The challenge of protecting corporate infrastructure ger more complex every day. According to CVE (Common Vulnerabilities and Exposures) reported, thousands of new vulnerabilities are identified each year. In the first eight months of 2018, the equivalent of 80% of the total risks reported in the previous year has been published. This means that on average 48 vulnerabilities were identified per day by the end of August.isk, cross it with the specific context of each company. Then you can begin to map out the most feasible risks and how to address them.
Source: CVE Details: https://www.cvedetails.com/browse-by-date.php
If the new challenges rise overnight, the information security specialist needs to be up to date with the same speed. Not only new threats, but new cybersecurity controls, new approaches to protection, new market regulations are being developed.
So a question remains: How to keep up with the evolution of the information security industry?
The answer is: it is possible to face these challenges with good preparation. And for that, the good security professional should have answers to the following questions:
1. How does a network work?
Private network security is information security 101. A good professional must understand security of networks and know in detail how the network that is under his/her management works.
It is basic to understand about ports, protocols, addressing, layers within the OSI standard, routing techniques etc. Without knowledge of the anatomy of their company’s infrastructure, it is not possible to design management strategies and deploy controls that can efficiently protect the environment.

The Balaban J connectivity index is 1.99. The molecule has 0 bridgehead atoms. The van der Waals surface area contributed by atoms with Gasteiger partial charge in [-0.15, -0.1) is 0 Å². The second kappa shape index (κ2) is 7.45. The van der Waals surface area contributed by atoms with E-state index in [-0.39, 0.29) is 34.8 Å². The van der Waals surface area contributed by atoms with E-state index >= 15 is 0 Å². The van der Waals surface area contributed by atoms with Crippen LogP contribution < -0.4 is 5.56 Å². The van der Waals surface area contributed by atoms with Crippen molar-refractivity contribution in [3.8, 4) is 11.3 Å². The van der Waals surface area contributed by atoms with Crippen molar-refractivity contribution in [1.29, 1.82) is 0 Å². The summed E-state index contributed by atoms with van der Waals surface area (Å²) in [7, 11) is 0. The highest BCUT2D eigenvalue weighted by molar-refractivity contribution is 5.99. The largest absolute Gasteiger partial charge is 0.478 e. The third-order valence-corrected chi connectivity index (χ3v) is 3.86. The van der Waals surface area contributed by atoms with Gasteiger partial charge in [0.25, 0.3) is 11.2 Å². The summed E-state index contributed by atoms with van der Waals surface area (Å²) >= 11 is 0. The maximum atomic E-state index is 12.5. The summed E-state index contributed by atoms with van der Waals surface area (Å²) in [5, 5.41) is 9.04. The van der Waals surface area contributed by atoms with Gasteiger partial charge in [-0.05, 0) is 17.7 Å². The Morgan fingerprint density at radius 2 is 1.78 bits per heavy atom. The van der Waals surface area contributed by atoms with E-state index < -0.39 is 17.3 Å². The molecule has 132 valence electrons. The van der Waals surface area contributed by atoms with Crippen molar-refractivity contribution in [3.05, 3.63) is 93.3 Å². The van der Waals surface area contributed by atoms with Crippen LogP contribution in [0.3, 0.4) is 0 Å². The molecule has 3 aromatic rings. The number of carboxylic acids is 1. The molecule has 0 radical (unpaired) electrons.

2. What are the goals of your attackers?
Often, the goal of cybercrime is financial. But this reason can hide others. For example, an attacker can exploit a breach of a given company as a means to gain information about a user, a partner, or to steal intellectual property that will later be used as currency.
In other words, there are other possible goals. It’s worth mapping them as they can point you to better ways to protect your company from attacks. Among other possible reasons, it is worth considering:
- Personal data theft (clients / partners);
- Industrial espionage (intellectual property);
- Insider trading;
3. What are the root causes of exploitation?
System breaches and malware are challenges that security professionals will always have to deal with. But it doesn’t matter if there are new breaches in a software or thousands of new threats were developed. If there is no feasible way to exploit your environment, you should review other priorities – this doesn’t mean that you don’t need to address the issue with the lowest priority.
While it is important to be constantly alert of what is happening on the external network, whats crucial is to identify in your own environment which points can be explored immediately. In other words, evaluate, classify and prioritize risks based on the existence of exploits.
The list below shows the most common root causes of exploitation:
- Outdated software;
- Social engineering;
- Credential theft;
- Data leakage;
- Configuration Errors;
- Denial of service;
- User error;
- Physical access.
A good way to prioritize your security strategy is to begin by identifying in which cases and how these root causes can compromise your assets and users.